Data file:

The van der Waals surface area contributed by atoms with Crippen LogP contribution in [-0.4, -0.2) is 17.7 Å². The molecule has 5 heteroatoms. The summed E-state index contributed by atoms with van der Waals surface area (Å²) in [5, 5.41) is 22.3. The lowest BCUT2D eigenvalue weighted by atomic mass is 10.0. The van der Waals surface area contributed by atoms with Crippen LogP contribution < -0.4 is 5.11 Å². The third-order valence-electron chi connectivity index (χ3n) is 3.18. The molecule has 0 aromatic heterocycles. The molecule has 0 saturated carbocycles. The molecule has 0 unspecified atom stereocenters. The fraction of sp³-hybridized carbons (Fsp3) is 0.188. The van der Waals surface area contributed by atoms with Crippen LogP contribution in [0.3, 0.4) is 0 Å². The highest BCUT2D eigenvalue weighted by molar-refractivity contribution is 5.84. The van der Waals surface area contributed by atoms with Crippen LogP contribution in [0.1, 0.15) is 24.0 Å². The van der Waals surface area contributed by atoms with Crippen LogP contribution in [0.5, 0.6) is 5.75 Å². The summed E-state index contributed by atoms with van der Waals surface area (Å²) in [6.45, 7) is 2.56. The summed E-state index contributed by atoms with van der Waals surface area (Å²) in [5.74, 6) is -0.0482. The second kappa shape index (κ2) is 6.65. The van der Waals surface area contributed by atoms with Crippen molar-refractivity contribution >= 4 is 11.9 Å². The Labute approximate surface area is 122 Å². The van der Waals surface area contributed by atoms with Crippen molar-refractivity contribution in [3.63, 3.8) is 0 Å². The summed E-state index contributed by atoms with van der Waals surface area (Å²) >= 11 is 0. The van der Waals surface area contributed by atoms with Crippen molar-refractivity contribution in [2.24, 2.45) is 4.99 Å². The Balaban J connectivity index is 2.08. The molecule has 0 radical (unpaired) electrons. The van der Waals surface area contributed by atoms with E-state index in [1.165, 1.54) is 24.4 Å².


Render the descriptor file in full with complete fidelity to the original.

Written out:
The van der Waals surface area contributed by atoms with Crippen LogP contribution in [-0.4, -0.2) is 17.7 Å². The molecule has 5 heteroatoms. The summed E-state index contributed by atoms with van der Waals surface area (Å²) in [5, 5.41) is 22.3. The lowest BCUT2D eigenvalue weighted by atomic mass is 10.0. The van der Waals surface area contributed by atoms with Crippen LogP contribution < -0.4 is 5.11 Å². The third-order valence-electron chi connectivity index (χ3n) is 3.18. The molecule has 0 aromatic heterocycles. The molecule has 0 saturated carbocycles. The molecule has 0 unspecified atom stereocenters. The fraction of sp³-hybridized carbons (Fsp3) is 0.188. The van der Waals surface area contributed by atoms with Crippen LogP contribution in [0.3, 0.4) is 0 Å². The highest BCUT2D eigenvalue weighted by molar-refractivity contribution is 5.84. The van der Waals surface area contributed by atoms with Crippen LogP contribution in [0.1, 0.15) is 24.0 Å². The van der Waals surface area contributed by atoms with Crippen LogP contribution in [0.5, 0.6) is 5.75 Å². The summed E-state index contributed by atoms with van der Waals surface area (Å²) in [6.45, 7) is 2.56. The summed E-state index contributed by atoms with van der Waals surface area (Å²) in [5.74, 6) is -0.0482. The second kappa shape index (κ2) is 6.65. The van der Waals surface area contributed by atoms with Crippen molar-refractivity contribution >= 4 is 11.9 Å². The Labute approximate surface area is 122 Å². The van der Waals surface area contributed by atoms with Crippen molar-refractivity contribution in [3.63, 3.8) is 0 Å². The summed E-state index contributed by atoms with van der Waals surface area (Å²) >= 11 is 0. The van der Waals surface area contributed by atoms with Crippen molar-refractivity contribution in [2.24, 2.45) is 4.99 Å². The Balaban J connectivity index is 2.08. The molecule has 0 radical (unpaired) electrons. The van der Waals surface area contributed by atoms with E-state index in [1.165, 1.54) is 24.4 Å².